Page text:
THREE AUTUMNS AGO, Portland Monthly partnered with the Oregon Community Foundation and created the Light A Fire Awards to celebrate the achievements of the metropolitan area’s lesser-known charities, as well as the volunteers and benefactors who support them. Each year, the selection process begins with an online ballot, where executive directors from local nonprofits and Portland Monthly subscribers nominate individuals and organizations in 13 award categories, explaining in 250 words or less why nominees deserve recognition. Our selection committee then reads through the ballots (347 this year) and chooses winners based not on the number of votes each nominee receives, but on the impact they’ve had in our community. Now that the October 30 gala has passed, we reintroduce our Light A Fire winners here, in the hope that their stories will spark another round of giving we can celebrate in these pages next year.


North by Northeast Community Health Center

THE NORTH by Northeast Community Health Center officially opens at 6 p.m., but by 6:30, every seat in the clinic’s waiting room is taken. That’s partly because demand for the clinic’s services is so great—and partly because the reception area is so tiny, 10 feet by 12 feet at most. In fact, just eight second-hand chairs fit into the space, but one man, who hopes the doctors can cure the infection ravaging his cracked and cut hands, has been waiting just outside since 3 p.m. to ensure he gets a seat. A few feet away, nine volunteers crammed into the intake office consult charts and make phone calls. On the clinic’s front porch, nurse practitioner Ward Mann gestures emphatically, stethoscope swinging from his neck, to a patient.

“I just don’t know what we’ll do this winter,” says Dr. Jill Ginsberg, the clinic’s cofounder and a part-time family practitioner at Kaiser Permanente in Vancouver. “During the summer, it’s fine for patients to be waiting outside, but we can’t have them waiting in the rain.”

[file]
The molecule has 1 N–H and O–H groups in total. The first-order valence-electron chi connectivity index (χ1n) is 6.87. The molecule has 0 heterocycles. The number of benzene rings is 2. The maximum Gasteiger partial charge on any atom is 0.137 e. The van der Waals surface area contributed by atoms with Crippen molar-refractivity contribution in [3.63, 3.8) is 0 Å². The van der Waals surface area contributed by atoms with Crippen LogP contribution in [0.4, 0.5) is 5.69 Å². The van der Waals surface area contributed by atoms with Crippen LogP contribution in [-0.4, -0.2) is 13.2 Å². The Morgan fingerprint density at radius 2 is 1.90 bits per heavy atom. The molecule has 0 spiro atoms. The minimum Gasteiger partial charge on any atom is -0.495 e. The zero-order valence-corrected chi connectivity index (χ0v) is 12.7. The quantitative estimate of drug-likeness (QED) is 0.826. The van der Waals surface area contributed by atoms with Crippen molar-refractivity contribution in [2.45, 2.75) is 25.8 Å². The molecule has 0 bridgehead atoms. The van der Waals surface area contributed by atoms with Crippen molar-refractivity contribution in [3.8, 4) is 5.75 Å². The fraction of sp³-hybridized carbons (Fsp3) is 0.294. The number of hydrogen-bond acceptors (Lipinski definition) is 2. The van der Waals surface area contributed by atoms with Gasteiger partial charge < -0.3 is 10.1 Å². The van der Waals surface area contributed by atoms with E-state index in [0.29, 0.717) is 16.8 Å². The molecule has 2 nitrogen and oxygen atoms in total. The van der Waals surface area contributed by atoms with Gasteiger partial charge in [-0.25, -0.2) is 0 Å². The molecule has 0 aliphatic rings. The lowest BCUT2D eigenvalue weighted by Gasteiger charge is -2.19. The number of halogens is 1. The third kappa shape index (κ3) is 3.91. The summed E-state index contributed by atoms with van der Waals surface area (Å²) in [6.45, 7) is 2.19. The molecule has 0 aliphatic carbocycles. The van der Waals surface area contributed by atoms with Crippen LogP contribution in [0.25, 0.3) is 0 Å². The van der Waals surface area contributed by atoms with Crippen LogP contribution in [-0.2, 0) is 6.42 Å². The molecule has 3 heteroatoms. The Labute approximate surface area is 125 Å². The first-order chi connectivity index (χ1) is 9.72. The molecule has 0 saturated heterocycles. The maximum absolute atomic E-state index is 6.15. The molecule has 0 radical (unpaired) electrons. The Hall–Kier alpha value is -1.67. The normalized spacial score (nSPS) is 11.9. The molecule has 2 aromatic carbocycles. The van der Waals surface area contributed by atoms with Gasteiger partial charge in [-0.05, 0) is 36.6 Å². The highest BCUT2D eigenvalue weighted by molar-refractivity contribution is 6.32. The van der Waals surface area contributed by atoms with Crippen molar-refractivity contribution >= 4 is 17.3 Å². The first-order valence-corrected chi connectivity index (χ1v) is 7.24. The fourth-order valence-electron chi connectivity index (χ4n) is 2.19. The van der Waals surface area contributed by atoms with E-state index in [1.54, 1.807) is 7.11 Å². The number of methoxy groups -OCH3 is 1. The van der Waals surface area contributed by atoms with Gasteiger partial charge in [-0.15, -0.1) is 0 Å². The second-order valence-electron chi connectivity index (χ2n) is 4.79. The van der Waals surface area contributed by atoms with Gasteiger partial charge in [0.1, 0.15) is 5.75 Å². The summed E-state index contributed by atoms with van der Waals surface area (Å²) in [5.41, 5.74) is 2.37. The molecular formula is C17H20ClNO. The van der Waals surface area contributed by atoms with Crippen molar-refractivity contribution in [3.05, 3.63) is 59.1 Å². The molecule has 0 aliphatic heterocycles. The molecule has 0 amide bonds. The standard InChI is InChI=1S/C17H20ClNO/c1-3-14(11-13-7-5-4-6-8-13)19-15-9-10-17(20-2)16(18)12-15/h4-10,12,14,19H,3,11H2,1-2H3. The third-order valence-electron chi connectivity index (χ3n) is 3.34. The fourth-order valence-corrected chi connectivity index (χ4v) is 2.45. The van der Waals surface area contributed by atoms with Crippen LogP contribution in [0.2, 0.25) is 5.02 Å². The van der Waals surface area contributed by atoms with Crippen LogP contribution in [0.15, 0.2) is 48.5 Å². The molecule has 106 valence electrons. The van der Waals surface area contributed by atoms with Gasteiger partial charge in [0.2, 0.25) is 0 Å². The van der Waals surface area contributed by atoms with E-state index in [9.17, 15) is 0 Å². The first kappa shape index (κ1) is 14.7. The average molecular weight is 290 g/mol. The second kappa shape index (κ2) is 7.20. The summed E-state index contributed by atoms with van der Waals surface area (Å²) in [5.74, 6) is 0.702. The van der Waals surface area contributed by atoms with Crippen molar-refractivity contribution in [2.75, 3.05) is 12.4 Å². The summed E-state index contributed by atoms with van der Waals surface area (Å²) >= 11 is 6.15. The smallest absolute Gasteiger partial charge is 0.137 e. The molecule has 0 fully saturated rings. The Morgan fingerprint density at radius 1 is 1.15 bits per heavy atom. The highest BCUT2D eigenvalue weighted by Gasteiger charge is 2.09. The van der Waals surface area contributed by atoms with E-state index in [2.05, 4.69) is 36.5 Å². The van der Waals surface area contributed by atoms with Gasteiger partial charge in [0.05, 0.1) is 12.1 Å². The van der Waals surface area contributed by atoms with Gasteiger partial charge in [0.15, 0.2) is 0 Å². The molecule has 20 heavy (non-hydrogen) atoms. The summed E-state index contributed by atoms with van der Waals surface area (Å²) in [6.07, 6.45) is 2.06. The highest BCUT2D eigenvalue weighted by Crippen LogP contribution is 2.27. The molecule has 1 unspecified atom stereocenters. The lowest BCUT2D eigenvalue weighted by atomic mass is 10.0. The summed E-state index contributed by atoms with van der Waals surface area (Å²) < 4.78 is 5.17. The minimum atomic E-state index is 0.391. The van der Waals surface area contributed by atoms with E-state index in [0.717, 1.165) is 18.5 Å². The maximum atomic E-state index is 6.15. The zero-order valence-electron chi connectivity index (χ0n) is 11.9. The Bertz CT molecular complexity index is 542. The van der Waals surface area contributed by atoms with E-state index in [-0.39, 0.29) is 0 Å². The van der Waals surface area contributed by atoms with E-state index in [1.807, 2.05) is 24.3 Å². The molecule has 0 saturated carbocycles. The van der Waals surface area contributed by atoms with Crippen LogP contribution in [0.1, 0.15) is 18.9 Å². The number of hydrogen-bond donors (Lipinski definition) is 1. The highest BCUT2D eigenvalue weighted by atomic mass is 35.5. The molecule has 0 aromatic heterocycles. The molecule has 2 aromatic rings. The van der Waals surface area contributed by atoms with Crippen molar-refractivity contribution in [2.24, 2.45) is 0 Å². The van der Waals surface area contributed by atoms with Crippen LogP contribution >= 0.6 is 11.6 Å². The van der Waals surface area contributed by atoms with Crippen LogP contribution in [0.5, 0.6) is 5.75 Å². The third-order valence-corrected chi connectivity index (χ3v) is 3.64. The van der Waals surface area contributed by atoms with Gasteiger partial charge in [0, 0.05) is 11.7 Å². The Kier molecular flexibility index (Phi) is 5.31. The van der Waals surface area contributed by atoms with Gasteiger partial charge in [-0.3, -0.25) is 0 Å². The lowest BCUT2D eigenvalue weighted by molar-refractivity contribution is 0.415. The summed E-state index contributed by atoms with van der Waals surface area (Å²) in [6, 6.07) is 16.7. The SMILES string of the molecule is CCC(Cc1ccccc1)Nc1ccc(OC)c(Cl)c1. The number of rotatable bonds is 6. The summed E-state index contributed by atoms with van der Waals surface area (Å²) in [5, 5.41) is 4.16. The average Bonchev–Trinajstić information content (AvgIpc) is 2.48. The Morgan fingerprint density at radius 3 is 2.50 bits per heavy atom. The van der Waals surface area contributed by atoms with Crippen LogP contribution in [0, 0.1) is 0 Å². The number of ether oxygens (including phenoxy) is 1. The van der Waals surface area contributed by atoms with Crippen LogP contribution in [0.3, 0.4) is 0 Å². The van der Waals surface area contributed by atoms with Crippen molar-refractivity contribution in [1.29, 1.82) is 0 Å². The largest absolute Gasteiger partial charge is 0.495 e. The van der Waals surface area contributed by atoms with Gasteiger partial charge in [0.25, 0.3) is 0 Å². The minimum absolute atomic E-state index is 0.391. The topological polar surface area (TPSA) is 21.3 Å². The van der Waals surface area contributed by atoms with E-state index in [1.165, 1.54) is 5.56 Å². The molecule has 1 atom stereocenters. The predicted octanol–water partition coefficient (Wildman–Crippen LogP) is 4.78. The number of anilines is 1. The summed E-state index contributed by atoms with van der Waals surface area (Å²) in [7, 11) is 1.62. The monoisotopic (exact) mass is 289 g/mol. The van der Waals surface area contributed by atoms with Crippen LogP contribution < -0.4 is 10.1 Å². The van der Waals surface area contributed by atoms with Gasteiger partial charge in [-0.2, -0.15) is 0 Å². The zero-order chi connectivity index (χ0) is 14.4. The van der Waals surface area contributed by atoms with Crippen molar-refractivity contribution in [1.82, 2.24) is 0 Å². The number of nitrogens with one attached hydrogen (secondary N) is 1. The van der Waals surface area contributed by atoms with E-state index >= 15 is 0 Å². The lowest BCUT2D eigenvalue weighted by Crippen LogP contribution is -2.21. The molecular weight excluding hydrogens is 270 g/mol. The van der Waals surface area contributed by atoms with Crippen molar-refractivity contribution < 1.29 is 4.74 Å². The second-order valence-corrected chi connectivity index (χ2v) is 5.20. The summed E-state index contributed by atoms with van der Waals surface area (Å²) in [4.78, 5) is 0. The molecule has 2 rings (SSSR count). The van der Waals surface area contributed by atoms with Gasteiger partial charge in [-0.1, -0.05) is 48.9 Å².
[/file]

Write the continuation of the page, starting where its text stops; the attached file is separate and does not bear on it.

This wasn’t a concern in 2006, the year the free medical clinic on N Williams Ave—which is open for walk-ins on Thursday nights and by appointment on some Monday evenings—started with just two exam rooms and five doctors. The night they hung out their sign, just four patients showed up. But in a state where almost 17 percent of the population has no health insurance (nationwide, only 13 states have higher rates of uninsured residents), word about free health care travels fast. Over the last year, the clinic, which provides free consultations, prescriptions and lab tests to the uninsured, has seen its patient roster grow to more than 500. Every Thursday up to 20 people show up hoping to see a doctor.

The lack of space isn’t something Ginsberg can worry about tonight, though. She has eight patients in need of treatment, prescriptions to hand out and a new office manager to train. “It’s like Pastor Mary says,” Ginsberg quips. “‘You just have to do the next thing. You don’t have to see what’s at the end of the road, just what’s in front of your foot.’”

Pastor Mary is 70-year-old Mary Overstreet-Smith, pastor of North Portland’s Powerhouse Temple Church of God in Christ, who cofounded the clinic with Ginsberg. Overstreet-Smith, who hails from Gulfport, Miss., made local headlines in 2005 when she underwrote the evacuation of Hurricane Katrina refugees at a time when many people were bemoaning the ineptitude of the federal government’s relief effort.

“We have to do more than say something,” Overstreet-Smith remarks. “Most of the time we’re waiting on someone else, like the president, to do something. He moved too slow for me, so I sold my house and brought 31 families to Portland.”

"It’s like Pastor Mary says: ‘You just have to do the next thing.’"

The day the levees broke, Overstreet-Smith wired money she had in savings to her daughter, who had escaped from Gulfport to Tennessee, with instructions to rent a van and collect as many survivors as she could. When all was said and done, more than 100 Katrina refugees found themselves on airplanes or Greyhound buses headed for Portland, where Overstreet-Smith had already found apartments for them and paid three months’ worth of rent (using the proceeds from the sale of her home). But when Overstreet-Smith took the families to what was once a free medical clinic on NE Alberta St, she discovered it had closed down.

“I had to take them to a crowded ER,” says Overstreet-Smith. “And while I was sitting there I thought, ‘These people need care. I should open my own clinic.’” All she needed was a doctor.